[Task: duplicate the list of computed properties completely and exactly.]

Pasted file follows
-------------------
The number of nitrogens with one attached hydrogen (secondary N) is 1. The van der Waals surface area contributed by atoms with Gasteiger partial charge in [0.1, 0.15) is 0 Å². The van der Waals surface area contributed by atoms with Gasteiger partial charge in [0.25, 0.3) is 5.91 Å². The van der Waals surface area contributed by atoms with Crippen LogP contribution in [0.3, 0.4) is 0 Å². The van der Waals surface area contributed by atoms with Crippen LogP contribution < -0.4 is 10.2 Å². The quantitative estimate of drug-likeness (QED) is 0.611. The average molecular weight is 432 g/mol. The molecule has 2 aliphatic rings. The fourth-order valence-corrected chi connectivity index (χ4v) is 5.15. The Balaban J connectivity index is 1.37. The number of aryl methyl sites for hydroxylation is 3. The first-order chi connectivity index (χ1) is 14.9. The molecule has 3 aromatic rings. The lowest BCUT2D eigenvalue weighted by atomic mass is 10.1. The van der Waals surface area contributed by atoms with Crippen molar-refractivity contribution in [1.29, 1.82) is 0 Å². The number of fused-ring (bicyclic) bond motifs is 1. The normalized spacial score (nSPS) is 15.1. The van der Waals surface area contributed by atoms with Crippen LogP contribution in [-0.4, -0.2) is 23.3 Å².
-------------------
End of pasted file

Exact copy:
The number of nitrogens with one attached hydrogen (secondary N) is 1. The van der Waals surface area contributed by atoms with Gasteiger partial charge in [0.1, 0.15) is 0 Å². The van der Waals surface area contributed by atoms with Gasteiger partial charge in [0.25, 0.3) is 5.91 Å². The van der Waals surface area contributed by atoms with Crippen LogP contribution in [0.3, 0.4) is 0 Å². The van der Waals surface area contributed by atoms with Crippen LogP contribution < -0.4 is 10.2 Å². The quantitative estimate of drug-likeness (QED) is 0.611. The average molecular weight is 432 g/mol. The molecule has 2 aliphatic rings. The fourth-order valence-corrected chi connectivity index (χ4v) is 5.15. The Balaban J connectivity index is 1.37. The number of aryl methyl sites for hydroxylation is 3. The first-order chi connectivity index (χ1) is 14.9. The molecule has 3 aromatic rings. The lowest BCUT2D eigenvalue weighted by atomic mass is 10.1. The van der Waals surface area contributed by atoms with Crippen molar-refractivity contribution in [1.29, 1.82) is 0 Å². The number of fused-ring (bicyclic) bond motifs is 1. The normalized spacial score (nSPS) is 15.1. The van der Waals surface area contributed by atoms with Crippen LogP contribution in [-0.4, -0.2) is 23.3 Å².